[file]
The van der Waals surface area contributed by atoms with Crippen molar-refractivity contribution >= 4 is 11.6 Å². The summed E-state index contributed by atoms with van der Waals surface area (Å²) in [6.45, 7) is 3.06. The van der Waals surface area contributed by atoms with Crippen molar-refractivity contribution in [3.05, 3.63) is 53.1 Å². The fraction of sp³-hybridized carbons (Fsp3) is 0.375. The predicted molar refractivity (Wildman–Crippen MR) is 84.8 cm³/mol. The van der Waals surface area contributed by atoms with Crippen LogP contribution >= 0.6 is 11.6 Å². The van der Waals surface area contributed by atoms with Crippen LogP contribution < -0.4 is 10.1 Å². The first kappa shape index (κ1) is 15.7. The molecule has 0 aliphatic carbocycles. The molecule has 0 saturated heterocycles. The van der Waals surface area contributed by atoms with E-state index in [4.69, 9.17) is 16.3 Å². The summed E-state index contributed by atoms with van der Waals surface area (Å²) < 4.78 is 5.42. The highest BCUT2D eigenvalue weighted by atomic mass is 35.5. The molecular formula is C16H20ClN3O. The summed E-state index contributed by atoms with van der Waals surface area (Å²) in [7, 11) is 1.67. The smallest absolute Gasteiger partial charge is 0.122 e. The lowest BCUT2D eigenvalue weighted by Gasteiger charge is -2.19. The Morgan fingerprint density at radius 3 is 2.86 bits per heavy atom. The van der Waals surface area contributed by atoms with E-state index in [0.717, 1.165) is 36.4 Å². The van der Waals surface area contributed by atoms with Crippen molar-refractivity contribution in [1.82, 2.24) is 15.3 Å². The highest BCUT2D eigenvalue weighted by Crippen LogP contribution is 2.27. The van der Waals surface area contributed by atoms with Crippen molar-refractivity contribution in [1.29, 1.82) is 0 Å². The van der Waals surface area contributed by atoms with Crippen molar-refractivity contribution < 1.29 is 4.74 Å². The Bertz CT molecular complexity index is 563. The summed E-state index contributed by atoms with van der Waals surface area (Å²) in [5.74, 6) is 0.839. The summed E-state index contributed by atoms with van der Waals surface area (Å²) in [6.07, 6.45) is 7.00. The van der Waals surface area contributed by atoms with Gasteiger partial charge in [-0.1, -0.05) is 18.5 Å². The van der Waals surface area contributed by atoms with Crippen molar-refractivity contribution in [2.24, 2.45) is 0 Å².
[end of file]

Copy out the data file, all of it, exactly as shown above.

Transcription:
The van der Waals surface area contributed by atoms with Crippen molar-refractivity contribution >= 4 is 11.6 Å². The summed E-state index contributed by atoms with van der Waals surface area (Å²) in [6.45, 7) is 3.06. The van der Waals surface area contributed by atoms with Crippen molar-refractivity contribution in [3.05, 3.63) is 53.1 Å². The fraction of sp³-hybridized carbons (Fsp3) is 0.375. The predicted molar refractivity (Wildman–Crippen MR) is 84.8 cm³/mol. The van der Waals surface area contributed by atoms with Crippen LogP contribution >= 0.6 is 11.6 Å². The van der Waals surface area contributed by atoms with Crippen LogP contribution < -0.4 is 10.1 Å². The first kappa shape index (κ1) is 15.7. The molecule has 0 aliphatic carbocycles. The molecule has 0 saturated heterocycles. The van der Waals surface area contributed by atoms with E-state index in [4.69, 9.17) is 16.3 Å². The summed E-state index contributed by atoms with van der Waals surface area (Å²) < 4.78 is 5.42. The highest BCUT2D eigenvalue weighted by atomic mass is 35.5. The molecular formula is C16H20ClN3O. The summed E-state index contributed by atoms with van der Waals surface area (Å²) in [7, 11) is 1.67. The smallest absolute Gasteiger partial charge is 0.122 e. The lowest BCUT2D eigenvalue weighted by Gasteiger charge is -2.19. The Morgan fingerprint density at radius 3 is 2.86 bits per heavy atom. The van der Waals surface area contributed by atoms with E-state index in [0.717, 1.165) is 36.4 Å². The van der Waals surface area contributed by atoms with Crippen molar-refractivity contribution in [1.82, 2.24) is 15.3 Å². The highest BCUT2D eigenvalue weighted by Crippen LogP contribution is 2.27. The van der Waals surface area contributed by atoms with Crippen molar-refractivity contribution in [1.29, 1.82) is 0 Å². The van der Waals surface area contributed by atoms with Crippen molar-refractivity contribution < 1.29 is 4.74 Å². The Bertz CT molecular complexity index is 563. The summed E-state index contributed by atoms with van der Waals surface area (Å²) in [5.74, 6) is 0.839. The summed E-state index contributed by atoms with van der Waals surface area (Å²) in [6.07, 6.45) is 7.00. The van der Waals surface area contributed by atoms with Gasteiger partial charge in [-0.1, -0.05) is 18.5 Å². The van der Waals surface area contributed by atoms with Crippen molar-refractivity contribution in [2.24, 2.45) is 0 Å².